Trump’s Influence Is Here to Stay, House GOP Campaign Chief Says
- House Republicans picked up at least 10 seats in 2020
- Tom Emmer leading NRCC again in 2022 midterms
If President Donald Trump’s influence over the Republican Party continues next year, Tom Emmer won’t mind.
The chairman of the House Republican campaign arm said it’d be a net positive for the party in the 2022 election cycle: Trump-motivated turnout was instrumental in the party picking up at least 10 seats, and Trump is “the single greatest small-dollar fundraiser in the history of the Republican Party,” Emmer said.
“Donald Trump brings a lot of things up that I hear in the middle of the country that people are thinking, but nobody here in Washington is saying,” the Minnesota Republican said in an interview with Bloomberg Government. “He definitely is a voice that people are going to expect to continue to be involved.”
While Trump lost — a reality few Republicans in Congress have publicly conceded a month after the election — the National Republican Congressional Committee was one of the election’s biggest winners. Handicappers predicted Democrats would expand their majority, but Republicans instead scooped up some of the seats they’d lost in 2018.
Emmer, whose efforts earned him the NRCC chairmanship again next cycle, attributed the success to a slate of diverse candidates, noting every candidate who flipped a seat was a woman, a minority, or a veteran. He’s also pointed to the success of casting the Democratic Party as one pulled to the left by progressive members, despite a lack of major progressive-backed legislation being brought up for votes.
The victories weren’t enough to give Republicans the gavel, but a slim majority for Democrats means Republicans will have more leverage on the House floor in the 117th Congress. It also positions the party well in 2022.
Republicans have the upper hand in the redistricting process, which begins next year, thanks in part to state legislative successes last month. Plus, midterms tend to be good for the party not in the White House, although some political strategists have questioned whether Republican control of the Senate could stymie that advantage to some degree.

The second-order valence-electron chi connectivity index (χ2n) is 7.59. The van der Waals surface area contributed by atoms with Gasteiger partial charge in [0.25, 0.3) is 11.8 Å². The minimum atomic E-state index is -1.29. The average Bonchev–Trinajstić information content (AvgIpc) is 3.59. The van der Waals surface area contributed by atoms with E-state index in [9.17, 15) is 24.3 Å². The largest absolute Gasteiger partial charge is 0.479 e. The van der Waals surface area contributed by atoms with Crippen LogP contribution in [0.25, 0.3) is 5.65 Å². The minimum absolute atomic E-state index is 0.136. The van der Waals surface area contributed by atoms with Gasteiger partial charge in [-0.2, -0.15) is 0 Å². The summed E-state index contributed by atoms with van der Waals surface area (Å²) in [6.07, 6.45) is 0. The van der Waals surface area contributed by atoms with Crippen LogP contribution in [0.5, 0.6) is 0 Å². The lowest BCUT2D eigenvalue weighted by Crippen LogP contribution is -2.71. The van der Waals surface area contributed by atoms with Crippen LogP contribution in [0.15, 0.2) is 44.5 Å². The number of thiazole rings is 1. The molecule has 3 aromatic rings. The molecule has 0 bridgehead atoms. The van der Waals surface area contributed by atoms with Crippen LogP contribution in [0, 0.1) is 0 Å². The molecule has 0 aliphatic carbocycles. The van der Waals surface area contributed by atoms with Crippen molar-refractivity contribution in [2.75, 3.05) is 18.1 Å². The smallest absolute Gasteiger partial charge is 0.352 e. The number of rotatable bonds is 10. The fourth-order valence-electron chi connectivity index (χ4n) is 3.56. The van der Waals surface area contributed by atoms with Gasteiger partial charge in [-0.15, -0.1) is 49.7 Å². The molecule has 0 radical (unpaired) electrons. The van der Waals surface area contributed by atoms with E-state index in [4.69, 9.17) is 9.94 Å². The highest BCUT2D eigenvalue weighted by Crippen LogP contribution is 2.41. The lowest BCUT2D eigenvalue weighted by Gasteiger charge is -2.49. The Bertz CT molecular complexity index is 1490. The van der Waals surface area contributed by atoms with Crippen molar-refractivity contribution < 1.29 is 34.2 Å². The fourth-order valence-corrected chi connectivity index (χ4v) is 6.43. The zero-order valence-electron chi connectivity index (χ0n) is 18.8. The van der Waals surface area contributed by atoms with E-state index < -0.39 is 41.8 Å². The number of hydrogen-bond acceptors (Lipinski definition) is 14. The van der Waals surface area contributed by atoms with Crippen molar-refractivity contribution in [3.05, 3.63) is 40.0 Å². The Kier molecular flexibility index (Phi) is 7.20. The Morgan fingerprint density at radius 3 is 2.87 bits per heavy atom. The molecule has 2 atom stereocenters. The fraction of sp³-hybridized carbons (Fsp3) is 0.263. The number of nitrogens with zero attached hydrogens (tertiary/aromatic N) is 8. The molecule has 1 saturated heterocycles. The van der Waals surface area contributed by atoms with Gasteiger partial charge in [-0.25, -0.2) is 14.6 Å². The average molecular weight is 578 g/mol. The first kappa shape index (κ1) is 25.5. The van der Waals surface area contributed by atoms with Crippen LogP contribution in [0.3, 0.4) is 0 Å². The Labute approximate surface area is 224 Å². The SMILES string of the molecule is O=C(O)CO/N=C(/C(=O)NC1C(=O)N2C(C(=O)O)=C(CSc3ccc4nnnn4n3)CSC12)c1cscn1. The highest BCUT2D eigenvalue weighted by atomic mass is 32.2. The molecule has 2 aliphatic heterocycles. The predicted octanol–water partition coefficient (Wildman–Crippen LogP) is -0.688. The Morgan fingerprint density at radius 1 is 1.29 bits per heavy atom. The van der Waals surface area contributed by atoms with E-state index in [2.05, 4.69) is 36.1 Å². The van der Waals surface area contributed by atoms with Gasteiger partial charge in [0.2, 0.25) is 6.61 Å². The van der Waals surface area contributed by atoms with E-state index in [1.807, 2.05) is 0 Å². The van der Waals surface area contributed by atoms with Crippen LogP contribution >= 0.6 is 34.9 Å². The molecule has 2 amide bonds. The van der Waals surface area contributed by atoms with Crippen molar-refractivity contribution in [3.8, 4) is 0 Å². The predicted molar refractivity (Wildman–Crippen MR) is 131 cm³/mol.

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Stick With What Works
Emmer’s strategy for the midterm election cycle: Play back 2020, but go bigger. That means continuing to recruit diverse candidates and paint all Democrats as “socialists” who support the more progressive elements of their party.
“Let’s take what we built, and let’s make it even better. Let’s lean in even harder,” he said. “We got some great candidates already out there that may not have gotten over the hurdle this cycle.”
There are aspects Republicans can improve upon for the midterms, Emmer said. A few races could have had stronger candidates. And WinRed, the Republican fundraising platform, hasn’t reached its full capacity. It processed less than half as much in campaign contributions as its Democratic counterpart, ActBlue.
“We just need to continue to make sure that our members and — beyond our members — Republicans use it and grow it,” he said of WinRed. “Our data is much better than the other side, and we need to take advantage of that.”
Emmer still has his eye on vulnerable Democrats the party lost to again this year. Of the 41 members House Democrats identified before the election as facing competitive races, 31 were re-elected. Emmer vowed Republicans would win those seats again “one way or another.”
“You know those few vulnerable Democrats that managed to squeak by this time?” Emmer said. “They’re either going to be Republicans within the next two years or wish two years from now that we took the majority this time.”
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